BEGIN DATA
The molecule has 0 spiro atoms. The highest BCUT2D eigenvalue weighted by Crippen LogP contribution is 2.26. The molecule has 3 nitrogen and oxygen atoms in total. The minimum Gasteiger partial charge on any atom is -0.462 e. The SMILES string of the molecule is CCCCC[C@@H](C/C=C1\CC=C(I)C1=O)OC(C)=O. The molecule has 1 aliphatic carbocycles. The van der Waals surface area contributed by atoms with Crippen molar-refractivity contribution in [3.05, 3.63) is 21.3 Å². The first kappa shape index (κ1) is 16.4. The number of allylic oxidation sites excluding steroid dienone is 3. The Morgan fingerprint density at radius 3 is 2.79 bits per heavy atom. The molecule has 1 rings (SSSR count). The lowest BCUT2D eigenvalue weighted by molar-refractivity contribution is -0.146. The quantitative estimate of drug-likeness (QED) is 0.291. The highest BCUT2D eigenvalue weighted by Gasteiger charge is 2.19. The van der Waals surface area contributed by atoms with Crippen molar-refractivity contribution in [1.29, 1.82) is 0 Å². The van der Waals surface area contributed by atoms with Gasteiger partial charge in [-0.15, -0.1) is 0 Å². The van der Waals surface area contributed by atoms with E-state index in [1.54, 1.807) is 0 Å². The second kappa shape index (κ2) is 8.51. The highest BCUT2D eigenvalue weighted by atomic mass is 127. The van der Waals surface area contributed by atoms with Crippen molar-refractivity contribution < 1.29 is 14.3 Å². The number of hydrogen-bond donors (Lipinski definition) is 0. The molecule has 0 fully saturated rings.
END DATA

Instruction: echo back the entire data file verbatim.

The molecule has 0 spiro atoms. The highest BCUT2D eigenvalue weighted by Crippen LogP contribution is 2.26. The molecule has 3 nitrogen and oxygen atoms in total. The minimum Gasteiger partial charge on any atom is -0.462 e. The SMILES string of the molecule is CCCCC[C@@H](C/C=C1\CC=C(I)C1=O)OC(C)=O. The molecule has 1 aliphatic carbocycles. The van der Waals surface area contributed by atoms with Crippen molar-refractivity contribution in [3.05, 3.63) is 21.3 Å². The first kappa shape index (κ1) is 16.4. The number of allylic oxidation sites excluding steroid dienone is 3. The Morgan fingerprint density at radius 3 is 2.79 bits per heavy atom. The molecule has 1 rings (SSSR count). The lowest BCUT2D eigenvalue weighted by molar-refractivity contribution is -0.146. The quantitative estimate of drug-likeness (QED) is 0.291. The highest BCUT2D eigenvalue weighted by Gasteiger charge is 2.19. The van der Waals surface area contributed by atoms with Crippen molar-refractivity contribution in [1.29, 1.82) is 0 Å². The van der Waals surface area contributed by atoms with Gasteiger partial charge in [-0.15, -0.1) is 0 Å². The van der Waals surface area contributed by atoms with E-state index in [1.54, 1.807) is 0 Å². The second kappa shape index (κ2) is 8.51. The highest BCUT2D eigenvalue weighted by atomic mass is 127. The van der Waals surface area contributed by atoms with Crippen molar-refractivity contribution < 1.29 is 14.3 Å². The number of hydrogen-bond donors (Lipinski definition) is 0. The molecule has 0 fully saturated rings.